I loved Awkward and Brave by Svetlana Chmakova (J GRAPHIC CHMAKOVA) and I can’t wait until the third in the series, Crush, is published in the fall of 2018.
While we wait here are some other middle school graphic novels:
Real Friends by Shannon Hale (J GRAPHIC HALE): When her best friend Adrienne starts hanging out with the most popular girl in class, Shannon questions with whether she and Adrienne will stay friends, and if she is part of the clique.
All’s Faire in Middle School by Victoria Jaimeson (J GRAPHIC JAIMESON): Homeschooled by Renaissance Fair enthusiasts, eleven-year-old Imogene has a hard time fitting in when her wish to enroll in public school is granted.
Image from Yen Press.
If You Liked Wonder by R.J. Palacio… you might also like:
Absolutely Almost by Lisa Graff: (J GRAFF) Ten-year-old Albie has never been the smartest, tallest, best at gym, greatest artist, or most musical in his class, as his parents keep reminding him, but new nanny Calista helps him uncover his strengths and take pride in himself.
Joey Pigza Swallowed the Key by Jack Gantos: (J GANTOS) To the constant disappointment of his mother and teacher, Joey has trouble paying attention or controlling his mood swings when his perscription medicine wears off and he starts acting wired.
Out of My Mind by Sharon Draper: (J DRAPER and YA DRAPER) Considered by many to be mentally retarded, a brilliant, impatient fifth-grader with cerebral palsy discovers a technological device that will allow her to speak for the first time.
Save Me a Seat by Sarah Weeks: (J WEEKS) Ravi has just moved to the United States from India and has always been at the top of his class; Joe has lived in the same town his whole life and has learning problems–but when their lives intersect in the first week of fifth grade they are brought together by a common enemy (the biggest bully in their class) and the need to take control of their lives.
Today I recommend: Thornhill by Pam Smy.
Parallel plot-lines set in different times, one told in text and one in art, inform each other as a young girl unravels the mystery of a ghost next door.
If you like to read horror stories, this one’s for you! Set in different time periods, two girls meet in an abandoned building. One girl’s story is told through diary entries and the other girl’s story through black and white drawings. This is a quick read with a message that will stay with you.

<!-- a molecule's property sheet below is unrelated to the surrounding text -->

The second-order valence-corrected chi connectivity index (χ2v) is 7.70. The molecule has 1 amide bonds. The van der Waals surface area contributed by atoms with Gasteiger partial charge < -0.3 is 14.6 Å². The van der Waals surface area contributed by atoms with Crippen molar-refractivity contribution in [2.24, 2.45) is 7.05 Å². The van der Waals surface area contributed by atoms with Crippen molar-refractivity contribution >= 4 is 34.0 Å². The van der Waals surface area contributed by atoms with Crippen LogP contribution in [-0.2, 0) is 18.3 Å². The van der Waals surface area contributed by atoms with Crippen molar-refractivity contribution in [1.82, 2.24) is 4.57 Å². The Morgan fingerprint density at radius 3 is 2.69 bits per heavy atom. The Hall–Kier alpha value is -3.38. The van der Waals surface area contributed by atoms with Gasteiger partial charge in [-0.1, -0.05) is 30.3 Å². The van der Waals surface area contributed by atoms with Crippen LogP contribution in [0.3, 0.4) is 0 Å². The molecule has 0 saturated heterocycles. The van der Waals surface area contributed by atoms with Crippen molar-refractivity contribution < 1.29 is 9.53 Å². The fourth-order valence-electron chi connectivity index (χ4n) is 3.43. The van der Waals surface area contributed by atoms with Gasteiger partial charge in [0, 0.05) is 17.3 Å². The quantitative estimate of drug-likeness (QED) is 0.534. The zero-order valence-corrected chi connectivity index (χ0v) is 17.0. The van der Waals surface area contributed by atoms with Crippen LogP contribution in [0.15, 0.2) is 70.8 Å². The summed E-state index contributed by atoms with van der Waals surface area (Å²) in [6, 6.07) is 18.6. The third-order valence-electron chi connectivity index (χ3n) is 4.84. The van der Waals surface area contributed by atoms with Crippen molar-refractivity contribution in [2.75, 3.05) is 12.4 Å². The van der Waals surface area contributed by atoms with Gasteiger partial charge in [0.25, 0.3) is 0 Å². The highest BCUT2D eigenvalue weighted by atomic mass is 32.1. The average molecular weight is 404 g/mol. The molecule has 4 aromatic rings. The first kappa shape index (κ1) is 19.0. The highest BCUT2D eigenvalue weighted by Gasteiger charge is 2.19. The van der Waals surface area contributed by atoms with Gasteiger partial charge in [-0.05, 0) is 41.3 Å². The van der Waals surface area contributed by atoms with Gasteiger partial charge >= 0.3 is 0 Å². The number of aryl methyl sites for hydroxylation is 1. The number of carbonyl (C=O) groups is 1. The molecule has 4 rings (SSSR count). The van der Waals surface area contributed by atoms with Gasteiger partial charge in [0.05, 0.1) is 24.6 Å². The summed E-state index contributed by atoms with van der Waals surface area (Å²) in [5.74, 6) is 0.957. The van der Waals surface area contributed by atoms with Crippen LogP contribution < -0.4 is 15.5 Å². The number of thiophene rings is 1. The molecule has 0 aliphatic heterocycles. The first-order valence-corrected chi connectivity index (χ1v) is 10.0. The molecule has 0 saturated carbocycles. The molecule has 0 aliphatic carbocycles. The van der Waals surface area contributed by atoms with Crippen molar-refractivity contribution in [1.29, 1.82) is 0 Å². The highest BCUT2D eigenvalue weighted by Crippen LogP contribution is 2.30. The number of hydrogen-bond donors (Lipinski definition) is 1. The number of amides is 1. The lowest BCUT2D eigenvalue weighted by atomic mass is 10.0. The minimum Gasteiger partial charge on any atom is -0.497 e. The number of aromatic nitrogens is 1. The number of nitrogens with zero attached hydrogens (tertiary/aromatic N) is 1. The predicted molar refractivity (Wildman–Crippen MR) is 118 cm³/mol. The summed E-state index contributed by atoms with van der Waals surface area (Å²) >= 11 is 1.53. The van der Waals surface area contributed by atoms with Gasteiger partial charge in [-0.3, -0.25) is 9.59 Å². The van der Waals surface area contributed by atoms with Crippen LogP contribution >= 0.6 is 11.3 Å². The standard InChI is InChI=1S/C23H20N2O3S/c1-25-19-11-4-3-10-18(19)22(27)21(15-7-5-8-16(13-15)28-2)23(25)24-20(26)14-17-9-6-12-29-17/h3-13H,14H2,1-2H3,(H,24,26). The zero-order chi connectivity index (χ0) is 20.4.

You can find this book in the Juvenile Fiction section at J SMY.
Today I recommend: Brave by Svetlana Chmakova.
In his daydreams, Jensen is the biggest hero that ever was, saving the world and his friends on a daily basis. But his middle school reality is VERY different – math is hard, getting along with friends is hard…Even finding a partner for the class project is a big problem when you always get picked last. And the pressure’s on even more once the school newspaper’s dynamic duo, Jenny and Akilah, draw Jensen into the whirlwind of school news, social experiment projects, and behind-the-scenes club drama. Jensen’s always played the middle school game one level at a time, but suddenly, someone’s cranked up the difficulty setting. Will those daring daydreams of his finally work in his favor, or will he have to find real solutions to his real life problems?
Set in the same school as Chmakova’s Awkward this graphic novel focuses on Jensen whose struggles to get through difficult classes, as well as feelings of being left out and being bullied, are so easy to relate to. This story tackles some tough subjects such as bullying, dress codes, and failing classes with humor that makes the story fly by without treating them too lightly. This is a great option for readers who enjoyed Awkward but is also great as a standalone graphic novel. Read-alikes for this series are: Raina Telgemeier’s Sisters and Shannon Hale’s Real Friends.